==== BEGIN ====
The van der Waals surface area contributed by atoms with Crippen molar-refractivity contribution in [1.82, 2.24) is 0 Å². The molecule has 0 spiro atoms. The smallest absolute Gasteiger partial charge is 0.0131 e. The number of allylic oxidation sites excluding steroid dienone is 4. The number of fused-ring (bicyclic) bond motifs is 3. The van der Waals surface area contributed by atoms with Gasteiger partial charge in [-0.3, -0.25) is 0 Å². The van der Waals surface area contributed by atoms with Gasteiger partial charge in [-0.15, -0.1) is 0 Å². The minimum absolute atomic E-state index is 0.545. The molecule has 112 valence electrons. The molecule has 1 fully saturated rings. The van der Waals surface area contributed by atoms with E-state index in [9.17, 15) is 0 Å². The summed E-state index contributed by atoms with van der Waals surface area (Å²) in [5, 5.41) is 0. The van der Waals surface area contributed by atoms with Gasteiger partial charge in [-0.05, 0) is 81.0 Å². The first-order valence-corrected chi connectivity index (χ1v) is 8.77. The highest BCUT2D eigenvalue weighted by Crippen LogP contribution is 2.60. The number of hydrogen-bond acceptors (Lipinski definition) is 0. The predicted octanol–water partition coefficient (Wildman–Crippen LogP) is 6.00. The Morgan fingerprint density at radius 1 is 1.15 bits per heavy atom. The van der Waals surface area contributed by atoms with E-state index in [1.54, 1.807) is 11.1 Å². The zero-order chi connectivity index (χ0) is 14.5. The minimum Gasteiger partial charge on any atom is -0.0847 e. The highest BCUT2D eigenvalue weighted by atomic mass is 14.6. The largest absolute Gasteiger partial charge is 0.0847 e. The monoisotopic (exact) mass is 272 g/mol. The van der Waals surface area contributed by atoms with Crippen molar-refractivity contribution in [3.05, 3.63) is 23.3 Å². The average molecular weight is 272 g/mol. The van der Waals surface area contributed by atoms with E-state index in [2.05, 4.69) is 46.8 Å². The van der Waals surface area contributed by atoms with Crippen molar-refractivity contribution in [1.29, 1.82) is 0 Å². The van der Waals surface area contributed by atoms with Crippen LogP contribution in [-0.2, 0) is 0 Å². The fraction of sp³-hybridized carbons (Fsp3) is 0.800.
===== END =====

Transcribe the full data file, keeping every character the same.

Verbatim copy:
The van der Waals surface area contributed by atoms with Crippen molar-refractivity contribution in [1.82, 2.24) is 0 Å². The molecule has 0 spiro atoms. The smallest absolute Gasteiger partial charge is 0.0131 e. The number of allylic oxidation sites excluding steroid dienone is 4. The number of fused-ring (bicyclic) bond motifs is 3. The van der Waals surface area contributed by atoms with Gasteiger partial charge in [-0.3, -0.25) is 0 Å². The van der Waals surface area contributed by atoms with Gasteiger partial charge in [-0.15, -0.1) is 0 Å². The minimum absolute atomic E-state index is 0.545. The molecule has 112 valence electrons. The molecule has 1 fully saturated rings. The van der Waals surface area contributed by atoms with E-state index in [9.17, 15) is 0 Å². The summed E-state index contributed by atoms with van der Waals surface area (Å²) in [5, 5.41) is 0. The van der Waals surface area contributed by atoms with Gasteiger partial charge in [-0.05, 0) is 81.0 Å². The first-order valence-corrected chi connectivity index (χ1v) is 8.77. The highest BCUT2D eigenvalue weighted by Crippen LogP contribution is 2.60. The number of hydrogen-bond acceptors (Lipinski definition) is 0. The predicted octanol–water partition coefficient (Wildman–Crippen LogP) is 6.00. The Morgan fingerprint density at radius 1 is 1.15 bits per heavy atom. The van der Waals surface area contributed by atoms with E-state index in [1.54, 1.807) is 11.1 Å². The zero-order chi connectivity index (χ0) is 14.5. The minimum Gasteiger partial charge on any atom is -0.0847 e. The highest BCUT2D eigenvalue weighted by atomic mass is 14.6. The largest absolute Gasteiger partial charge is 0.0847 e. The monoisotopic (exact) mass is 272 g/mol. The van der Waals surface area contributed by atoms with Crippen molar-refractivity contribution in [3.05, 3.63) is 23.3 Å². The average molecular weight is 272 g/mol. The van der Waals surface area contributed by atoms with E-state index in [2.05, 4.69) is 46.8 Å². The van der Waals surface area contributed by atoms with Crippen molar-refractivity contribution in [1.29, 1.82) is 0 Å². The van der Waals surface area contributed by atoms with Crippen LogP contribution in [-0.2, 0) is 0 Å². The fraction of sp³-hybridized carbons (Fsp3) is 0.800.